DCB for below-the-knee disease receives CE mark

Spectranetics announced that its 0.014-in. drug-coated balloon for treatment of small vessels, below-the-knee disease and critical limb ischemia has received a CE mark for use in Europe.

The DCB (Stellarex) had already received a CE mark for its 0.035-in. version for treatment of disease in femoropopliteal lesions, according to a press release from the company. Neither version has been approved for use in the United States.

The DCB can prevent restenosis, which often occurs in patients with CLI 3 months to 6 months after treatment and can lead to failure of wounds to heal, reintervention and amputation, the company stated in the release.

“Stellarex represents a latest-generation DCB backed by compelling evidence in the [femoropopliteal] arteries,” Dierk Scheinert, MD, head of the department of interventional angiology, Universitätsklinikum, Leipzig, Germany, said in the release. “It holds strong promise to deliver safety and efficacy in the notoriously challenging infrapopliteal district.”

Disclosure: Scheinert reports receiving research funds from Spectranetics and consulting for and/or receiving research funds from numerous other device companies.

 

Spectranetics announced that its 0.014-in. drug-coated balloon for treatment of small vessels, below-the-knee disease and critical limb ischemia has received a CE mark for use in Europe.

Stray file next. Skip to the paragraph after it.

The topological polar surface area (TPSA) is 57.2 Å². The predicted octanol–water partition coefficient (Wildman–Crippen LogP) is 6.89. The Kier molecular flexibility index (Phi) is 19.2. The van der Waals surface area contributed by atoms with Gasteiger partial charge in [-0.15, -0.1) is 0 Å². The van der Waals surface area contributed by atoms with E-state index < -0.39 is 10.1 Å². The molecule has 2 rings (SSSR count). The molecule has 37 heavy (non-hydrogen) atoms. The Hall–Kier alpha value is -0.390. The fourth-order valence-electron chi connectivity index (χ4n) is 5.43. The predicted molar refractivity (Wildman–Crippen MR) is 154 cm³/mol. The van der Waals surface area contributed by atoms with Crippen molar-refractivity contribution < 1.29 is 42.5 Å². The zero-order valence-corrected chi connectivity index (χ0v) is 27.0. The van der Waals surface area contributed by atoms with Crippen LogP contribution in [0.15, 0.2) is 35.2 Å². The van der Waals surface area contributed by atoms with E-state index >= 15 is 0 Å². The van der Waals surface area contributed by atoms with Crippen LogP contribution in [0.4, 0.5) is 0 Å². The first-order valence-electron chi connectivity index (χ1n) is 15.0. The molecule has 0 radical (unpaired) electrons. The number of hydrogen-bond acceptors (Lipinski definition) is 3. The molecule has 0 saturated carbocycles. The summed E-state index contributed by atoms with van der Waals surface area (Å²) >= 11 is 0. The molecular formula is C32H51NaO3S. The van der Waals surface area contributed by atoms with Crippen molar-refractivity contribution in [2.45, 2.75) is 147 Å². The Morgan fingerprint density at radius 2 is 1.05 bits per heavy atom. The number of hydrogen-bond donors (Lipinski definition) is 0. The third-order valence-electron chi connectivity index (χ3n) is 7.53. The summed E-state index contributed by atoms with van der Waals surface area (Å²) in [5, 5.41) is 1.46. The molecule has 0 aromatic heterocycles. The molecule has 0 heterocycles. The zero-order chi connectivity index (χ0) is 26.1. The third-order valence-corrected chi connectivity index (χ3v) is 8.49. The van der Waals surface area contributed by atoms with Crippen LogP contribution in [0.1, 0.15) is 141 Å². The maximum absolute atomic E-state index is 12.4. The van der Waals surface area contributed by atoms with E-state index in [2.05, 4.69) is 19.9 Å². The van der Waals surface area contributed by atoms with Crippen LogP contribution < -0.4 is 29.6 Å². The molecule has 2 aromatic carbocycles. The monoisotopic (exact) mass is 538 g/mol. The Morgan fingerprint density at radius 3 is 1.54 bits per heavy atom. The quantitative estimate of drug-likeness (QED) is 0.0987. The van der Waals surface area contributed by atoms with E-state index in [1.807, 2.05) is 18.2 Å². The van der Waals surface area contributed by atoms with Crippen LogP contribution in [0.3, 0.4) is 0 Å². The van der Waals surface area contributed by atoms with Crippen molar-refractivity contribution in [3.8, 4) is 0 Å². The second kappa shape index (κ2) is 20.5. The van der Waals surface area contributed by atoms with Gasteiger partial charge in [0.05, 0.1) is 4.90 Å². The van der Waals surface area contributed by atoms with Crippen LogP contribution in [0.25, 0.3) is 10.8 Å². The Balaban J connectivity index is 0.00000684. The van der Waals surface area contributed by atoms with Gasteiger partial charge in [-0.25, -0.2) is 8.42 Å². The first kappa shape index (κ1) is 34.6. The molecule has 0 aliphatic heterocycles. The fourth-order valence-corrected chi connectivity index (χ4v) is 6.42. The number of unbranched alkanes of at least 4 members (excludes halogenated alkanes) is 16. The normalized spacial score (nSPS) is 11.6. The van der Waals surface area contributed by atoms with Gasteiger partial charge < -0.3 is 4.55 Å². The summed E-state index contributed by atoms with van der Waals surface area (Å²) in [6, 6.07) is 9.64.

The DCB (Stellarex) had already received a CE mark for its 0.035-in. version for treatment of disease in femoropopliteal lesions, according to a press release from the company. Neither version has been approved for use in the United States.

The DCB can prevent restenosis, which often occurs in patients with CLI 3 months to 6 months after treatment and can lead to failure of wounds to heal, reintervention and amputation, the company stated in the release.

“Stellarex represents a latest-generation DCB backed by compelling evidence in the [femoropopliteal] arteries,” Dierk Scheinert, MD, head of the department of interventional angiology, Universitätsklinikum, Leipzig, Germany, said in the release. “It holds strong promise to deliver safety and efficacy in the notoriously challenging infrapopliteal district.”

Disclosure: Scheinert reports receiving research funds from Spectranetics and consulting for and/or receiving research funds from numerous other device companies.